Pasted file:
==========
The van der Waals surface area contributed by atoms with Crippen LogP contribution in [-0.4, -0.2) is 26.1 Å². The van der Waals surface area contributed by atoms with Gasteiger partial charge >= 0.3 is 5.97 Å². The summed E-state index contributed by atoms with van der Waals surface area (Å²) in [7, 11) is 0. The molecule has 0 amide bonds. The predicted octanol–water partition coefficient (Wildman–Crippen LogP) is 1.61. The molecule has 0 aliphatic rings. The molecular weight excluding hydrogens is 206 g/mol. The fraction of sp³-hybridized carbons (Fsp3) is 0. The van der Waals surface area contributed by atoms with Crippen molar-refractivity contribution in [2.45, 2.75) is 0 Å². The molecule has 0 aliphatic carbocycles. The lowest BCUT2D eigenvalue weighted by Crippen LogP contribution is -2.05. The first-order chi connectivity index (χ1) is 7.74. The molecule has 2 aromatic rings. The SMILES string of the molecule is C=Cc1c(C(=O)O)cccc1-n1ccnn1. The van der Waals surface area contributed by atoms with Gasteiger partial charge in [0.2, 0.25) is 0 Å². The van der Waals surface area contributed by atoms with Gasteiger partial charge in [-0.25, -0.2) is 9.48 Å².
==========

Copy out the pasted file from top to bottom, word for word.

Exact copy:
The van der Waals surface area contributed by atoms with Crippen LogP contribution in [-0.4, -0.2) is 26.1 Å². The van der Waals surface area contributed by atoms with Gasteiger partial charge >= 0.3 is 5.97 Å². The summed E-state index contributed by atoms with van der Waals surface area (Å²) in [7, 11) is 0. The molecule has 0 amide bonds. The predicted octanol–water partition coefficient (Wildman–Crippen LogP) is 1.61. The molecule has 0 aliphatic rings. The molecular weight excluding hydrogens is 206 g/mol. The fraction of sp³-hybridized carbons (Fsp3) is 0. The van der Waals surface area contributed by atoms with Crippen molar-refractivity contribution in [2.45, 2.75) is 0 Å². The molecule has 0 aliphatic carbocycles. The lowest BCUT2D eigenvalue weighted by Crippen LogP contribution is -2.05. The first-order chi connectivity index (χ1) is 7.74. The molecule has 2 aromatic rings. The SMILES string of the molecule is C=Cc1c(C(=O)O)cccc1-n1ccnn1. The van der Waals surface area contributed by atoms with Gasteiger partial charge in [0.2, 0.25) is 0 Å². The van der Waals surface area contributed by atoms with Gasteiger partial charge in [-0.25, -0.2) is 9.48 Å².